Tag Archives: Co. Antrim

Ballintoy and White Park Bay

It’s back to the North Coast, one of my favourite parts of Northern Ireland!  This time to spend an October day around Ballintoy, a picturesque harbour between the Giant’s Causeway and Ballycastle, Co. Antrim.  I took the Fujifilm X-T30 and the Nikon F100.

Ballintoy Harbour
Ballintoy Harbour

Ballintoy (Baile an Tuaigh – the northern townland) village is less than a mile from the harbour, which is accessed by a narrow winding road.  Even the journey to the harbour is visually rewarding.

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The Templepatrick Mausoleum

A visit to the Mausoleum at Templepatrick (Co.Antrim) requires some diligence and persistence – just to find it!  It is signposted from the road opposite the Templeton Hotel, and the passage to the site lies within the historic Castle Upton Estate.  Nowadays the monument is owned by the National Trust.  A visit is rewarding though, for the site is historic, including not only the Templetown Family mausoleum, but also the grave of the first Presbyterian Minister of Templepatrick, Rev John Welsh, the grandson of John Knox.

The approach to the graveyard is by way of a tree lined pathway, which lends itself to the ‘spooky fog’ treatment in photoshop!  (Don’t worry, you can see the ‘untreated’ image in the next montage.  Images were made with the Fujifilm X-T30 and a standard zoom, 18-55mm lens.

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The Gate to the Mausoleum – Spooky! F=39mm, f/4 @ 1/60th sec on ISO800

 

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Pathway and gates F=39mm, f/4 @ 1/60th sec on ISO800
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First view of the mausoleum from the gate.F=28mm, f/11 @ 1/60th sec on ISO400

The Mausoleum was built by the Scottish architect Robert Adam for the Upton family in 1789.  It contains memorials to some of the family members.  On the day I visited the monument was open and access to the inside was certainly interesting.

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The Mausoleum Interior. F=18mm, f/2.8 @ 1/60th sec on ISo3200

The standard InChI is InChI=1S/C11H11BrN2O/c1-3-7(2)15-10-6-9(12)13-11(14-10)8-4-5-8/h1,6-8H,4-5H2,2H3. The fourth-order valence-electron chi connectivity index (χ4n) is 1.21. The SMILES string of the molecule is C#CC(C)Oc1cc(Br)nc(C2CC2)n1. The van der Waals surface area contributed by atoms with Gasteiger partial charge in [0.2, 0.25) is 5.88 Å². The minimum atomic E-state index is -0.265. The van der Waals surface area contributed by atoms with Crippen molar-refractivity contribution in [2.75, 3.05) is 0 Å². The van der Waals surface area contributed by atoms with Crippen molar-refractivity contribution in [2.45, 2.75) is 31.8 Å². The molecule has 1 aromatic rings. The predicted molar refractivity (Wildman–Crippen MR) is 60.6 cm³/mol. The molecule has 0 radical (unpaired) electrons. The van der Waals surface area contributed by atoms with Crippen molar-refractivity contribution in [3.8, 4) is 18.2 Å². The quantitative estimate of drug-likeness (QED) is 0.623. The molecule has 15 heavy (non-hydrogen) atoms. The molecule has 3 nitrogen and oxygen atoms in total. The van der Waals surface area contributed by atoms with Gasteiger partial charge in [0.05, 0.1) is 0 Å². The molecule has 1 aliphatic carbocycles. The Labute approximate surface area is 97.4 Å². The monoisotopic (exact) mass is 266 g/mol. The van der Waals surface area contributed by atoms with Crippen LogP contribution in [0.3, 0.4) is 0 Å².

The best shot of the Mausoleum is from the far side of the graveyard.  Although the ground is uneven and the graves squashed close together, the graveyard can be crossed with care for a rewarding photograph.

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The Templeton Mausoleum at Castle Upon Estate F=18mm, f/13 @ 1/60th sec on ISO400

Fujifilm X-T30, 18th August 2019, 6pm, overcast/patchy clouds – daylight.  Average reading was f/5.6 @ 1/250th sec on ISO200, 

 

Slemish Mountain

Slemish Mountain is in Co.Antrim, to the east of the town of Ballymena.  Traditionally, it is said to be the first Irish home of St Patrick, who tended sheep as a slave boy on its slopes.Slemish (Slieve Mish)  is around 1500 feet above the surrounding plain, and is visible for many miles around.

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Fuji X-T2 f=25mm, f/16 @ 1/60th sec on ISO400

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Portbradden and Dunseverick

Harbours!

The north coast of Ireland has a winding coastline with lots of quaint little harbours, many of which are picturesque and great for photography.  On a recent visit to Portballentrae, I travelled along the coast to visit two of those harbours.

DUNSEVERICK.

Dunseverick is a Hamlet, just along the coast from the world famous tourist attraction that is the Giant’s Causeway.  It’s little harbour lies down a long, narrow winding lane. Be careful – its just about wide enough for two vehicles to pass!

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Antrim, Antrim…

Antrim is the county town of its eponymous county.  It’s Antrim, Antrim!  So good they named it twice!  22 miles from Belfast, Antrim lies along the banks of the ‘Six Mile Water’ and on the shores of Lough Neagh, the largest freshwater lake in the British Isles.

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The town’s history goes right back to just 30 years after the dewath of St Patrick, when, in 495, a Gaelic – speaking settlement of monks grew around the presnt site of the Antrim Round Tower. Continue reading Antrim, Antrim…

The Frocess

The Frocess Trees

The famous ‘Frosses Trees’ (original spelling ‘Frocess’) on the road between Ballymena and Ballymoney. The road runs through boggy ground,

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Bogland near Glarryford, Co.Antrim

and the Pine trees were planted in 1840 on the instructions of Sir Charles Lanyon (architect and civil engineer) so that their roots would join under the road to provide support… Continue reading The Frocess